By Stevi Breshears:
Sept. 1, 2017, the entire state of Texas changed insurance providers from United Health Care to Blue Cross Blue Shield, causing all current and retired state employees – including those at Amarillo College – to experience a shift in coverage.
According to retired White Deer ISD teacher Alice Cox, policyholders were given two days to call and discuss their insurance options, but the phone lines were bogged down and nearly impossible to get through. As a result, policyholders were automatically placed on the new health plan with Blue Cross Blue Shield.
AC employees have been voicing concerns ever since the change took place. Many say their doctors will not accept the new insurance plan.
“We’ve always been proud of our health care, and it’s like someone flipped a switch and no one told us it was going to happen,” said Debbie Hall, MSN, RN, CSMRN and associate professor at AC.
Employees aren’t the only ones affected by the changes in coverage. Spouses and children covered by state employee policies are also suffering.
“We have encountered a real problem for AC families,” said Nathan Fryml, AC faculty senate secretary.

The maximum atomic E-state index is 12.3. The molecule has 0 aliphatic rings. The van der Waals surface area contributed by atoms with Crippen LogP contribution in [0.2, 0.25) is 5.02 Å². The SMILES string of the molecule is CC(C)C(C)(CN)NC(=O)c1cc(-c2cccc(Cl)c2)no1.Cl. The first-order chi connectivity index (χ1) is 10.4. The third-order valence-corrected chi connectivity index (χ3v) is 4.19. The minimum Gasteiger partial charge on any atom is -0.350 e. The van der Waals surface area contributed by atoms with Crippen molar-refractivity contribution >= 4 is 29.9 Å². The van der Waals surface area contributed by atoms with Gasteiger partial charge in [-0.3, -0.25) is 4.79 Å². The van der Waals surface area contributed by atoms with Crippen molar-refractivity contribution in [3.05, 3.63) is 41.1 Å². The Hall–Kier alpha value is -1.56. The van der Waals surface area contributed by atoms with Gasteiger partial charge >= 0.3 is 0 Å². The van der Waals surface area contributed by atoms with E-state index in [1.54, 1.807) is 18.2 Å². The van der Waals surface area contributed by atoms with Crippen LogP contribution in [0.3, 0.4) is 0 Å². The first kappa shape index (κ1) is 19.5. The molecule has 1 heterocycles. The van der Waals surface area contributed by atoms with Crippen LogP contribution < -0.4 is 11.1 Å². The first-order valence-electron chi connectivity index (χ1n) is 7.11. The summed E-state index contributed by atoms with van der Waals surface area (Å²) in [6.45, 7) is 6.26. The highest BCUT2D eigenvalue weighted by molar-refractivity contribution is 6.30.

Fryml said that because of the coverage changes, parents are restricted on where they can take their children not only for regular doctor’s visits, but also emergency care.
AC employees have been writing letters to state representatives explaining the problem. Several also attended the Sept. 19 board of regents meeting to make sure the regents were aware of the issue. Dr. Paul Proffer, regents chair, replied by sending a letter to all employees assuring them that the board members are working to achieve a renegotiation of the plan.
“I have heard countless stories about families losing long-time primary care physicians, some life-saving specialists, and even the inability to take children to urgent care facilities. This is unacceptable,” Proffer wrote.
Employees also expressed their concerns at a town hall meeting with State Senator Kel Seliger on Sept. 21 at AC’s Downtown Campus. During the meeting, audience members said the reason many physicians aren’t accepting the insurance is that the coverage pays at a rate lower than that of Medicaid.
Seliger said that Blue Cross Blue Shield representatives are talking to physicians in the Amarillo area to reach an agreement.